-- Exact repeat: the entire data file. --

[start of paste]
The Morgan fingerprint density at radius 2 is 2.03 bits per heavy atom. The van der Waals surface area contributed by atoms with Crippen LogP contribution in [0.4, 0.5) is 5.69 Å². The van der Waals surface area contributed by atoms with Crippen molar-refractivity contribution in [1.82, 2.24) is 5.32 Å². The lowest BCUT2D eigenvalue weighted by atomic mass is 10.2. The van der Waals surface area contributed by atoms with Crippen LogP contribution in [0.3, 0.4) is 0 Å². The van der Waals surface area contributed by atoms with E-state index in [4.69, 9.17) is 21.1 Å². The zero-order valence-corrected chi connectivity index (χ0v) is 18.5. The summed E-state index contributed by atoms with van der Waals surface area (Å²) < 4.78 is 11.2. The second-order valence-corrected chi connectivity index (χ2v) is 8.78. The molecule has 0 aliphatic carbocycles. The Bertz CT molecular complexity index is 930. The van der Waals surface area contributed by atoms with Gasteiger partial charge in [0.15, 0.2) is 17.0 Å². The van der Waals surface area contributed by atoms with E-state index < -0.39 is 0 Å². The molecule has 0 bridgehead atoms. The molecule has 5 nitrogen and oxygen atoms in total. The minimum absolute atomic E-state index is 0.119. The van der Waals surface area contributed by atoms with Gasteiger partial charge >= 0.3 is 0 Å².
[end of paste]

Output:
The Morgan fingerprint density at radius 2 is 2.03 bits per heavy atom. The van der Waals surface area contributed by atoms with Crippen LogP contribution in [0.4, 0.5) is 5.69 Å². The van der Waals surface area contributed by atoms with Crippen molar-refractivity contribution in [1.82, 2.24) is 5.32 Å². The lowest BCUT2D eigenvalue weighted by atomic mass is 10.2. The van der Waals surface area contributed by atoms with Crippen LogP contribution in [0.3, 0.4) is 0 Å². The van der Waals surface area contributed by atoms with E-state index in [4.69, 9.17) is 21.1 Å². The zero-order valence-corrected chi connectivity index (χ0v) is 18.5. The summed E-state index contributed by atoms with van der Waals surface area (Å²) < 4.78 is 11.2. The second-order valence-corrected chi connectivity index (χ2v) is 8.78. The molecule has 0 aliphatic carbocycles. The Bertz CT molecular complexity index is 930. The van der Waals surface area contributed by atoms with Gasteiger partial charge in [0.15, 0.2) is 17.0 Å². The van der Waals surface area contributed by atoms with E-state index < -0.39 is 0 Å². The molecule has 0 bridgehead atoms. The molecule has 5 nitrogen and oxygen atoms in total. The minimum absolute atomic E-state index is 0.119. The van der Waals surface area contributed by atoms with Gasteiger partial charge >= 0.3 is 0 Å².